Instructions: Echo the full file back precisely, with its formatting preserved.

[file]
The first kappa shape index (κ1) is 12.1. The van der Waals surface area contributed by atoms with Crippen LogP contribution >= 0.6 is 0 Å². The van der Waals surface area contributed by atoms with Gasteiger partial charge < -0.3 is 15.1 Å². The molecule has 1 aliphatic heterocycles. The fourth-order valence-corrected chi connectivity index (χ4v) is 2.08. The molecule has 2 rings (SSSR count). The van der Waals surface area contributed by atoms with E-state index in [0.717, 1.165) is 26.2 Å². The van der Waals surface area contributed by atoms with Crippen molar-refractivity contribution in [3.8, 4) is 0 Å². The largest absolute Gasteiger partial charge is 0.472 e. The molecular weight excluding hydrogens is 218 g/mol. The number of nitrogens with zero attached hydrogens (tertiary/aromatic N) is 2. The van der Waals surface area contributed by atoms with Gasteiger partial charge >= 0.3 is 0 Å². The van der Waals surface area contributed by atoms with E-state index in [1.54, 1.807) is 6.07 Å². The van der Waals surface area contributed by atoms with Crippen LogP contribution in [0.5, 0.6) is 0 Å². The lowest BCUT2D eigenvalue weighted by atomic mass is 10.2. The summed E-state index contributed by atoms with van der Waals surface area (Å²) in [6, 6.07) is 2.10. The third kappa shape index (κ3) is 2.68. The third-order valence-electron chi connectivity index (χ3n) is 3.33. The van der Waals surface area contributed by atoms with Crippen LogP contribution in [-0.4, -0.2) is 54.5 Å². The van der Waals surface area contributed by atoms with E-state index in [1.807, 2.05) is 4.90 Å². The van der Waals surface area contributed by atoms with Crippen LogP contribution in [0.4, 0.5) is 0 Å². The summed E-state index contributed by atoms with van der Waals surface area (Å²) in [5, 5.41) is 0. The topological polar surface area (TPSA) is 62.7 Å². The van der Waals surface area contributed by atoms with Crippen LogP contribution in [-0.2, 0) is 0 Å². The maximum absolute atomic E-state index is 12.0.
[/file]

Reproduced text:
The first kappa shape index (κ1) is 12.1. The van der Waals surface area contributed by atoms with Crippen LogP contribution >= 0.6 is 0 Å². The van der Waals surface area contributed by atoms with Gasteiger partial charge < -0.3 is 15.1 Å². The molecule has 1 aliphatic heterocycles. The fourth-order valence-corrected chi connectivity index (χ4v) is 2.08. The molecule has 2 rings (SSSR count). The van der Waals surface area contributed by atoms with E-state index in [0.717, 1.165) is 26.2 Å². The van der Waals surface area contributed by atoms with Crippen molar-refractivity contribution in [3.8, 4) is 0 Å². The largest absolute Gasteiger partial charge is 0.472 e. The molecular weight excluding hydrogens is 218 g/mol. The number of nitrogens with zero attached hydrogens (tertiary/aromatic N) is 2. The van der Waals surface area contributed by atoms with Gasteiger partial charge >= 0.3 is 0 Å². The van der Waals surface area contributed by atoms with E-state index in [1.54, 1.807) is 6.07 Å². The van der Waals surface area contributed by atoms with Crippen LogP contribution in [0.5, 0.6) is 0 Å². The lowest BCUT2D eigenvalue weighted by atomic mass is 10.2. The summed E-state index contributed by atoms with van der Waals surface area (Å²) in [6, 6.07) is 2.10. The third kappa shape index (κ3) is 2.68. The third-order valence-electron chi connectivity index (χ3n) is 3.33. The van der Waals surface area contributed by atoms with Crippen LogP contribution in [-0.4, -0.2) is 54.5 Å². The van der Waals surface area contributed by atoms with E-state index in [1.807, 2.05) is 4.90 Å². The van der Waals surface area contributed by atoms with Crippen LogP contribution in [0.4, 0.5) is 0 Å². The summed E-state index contributed by atoms with van der Waals surface area (Å²) in [5, 5.41) is 0. The topological polar surface area (TPSA) is 62.7 Å². The van der Waals surface area contributed by atoms with Crippen LogP contribution in [-0.2, 0) is 0 Å². The maximum absolute atomic E-state index is 12.0.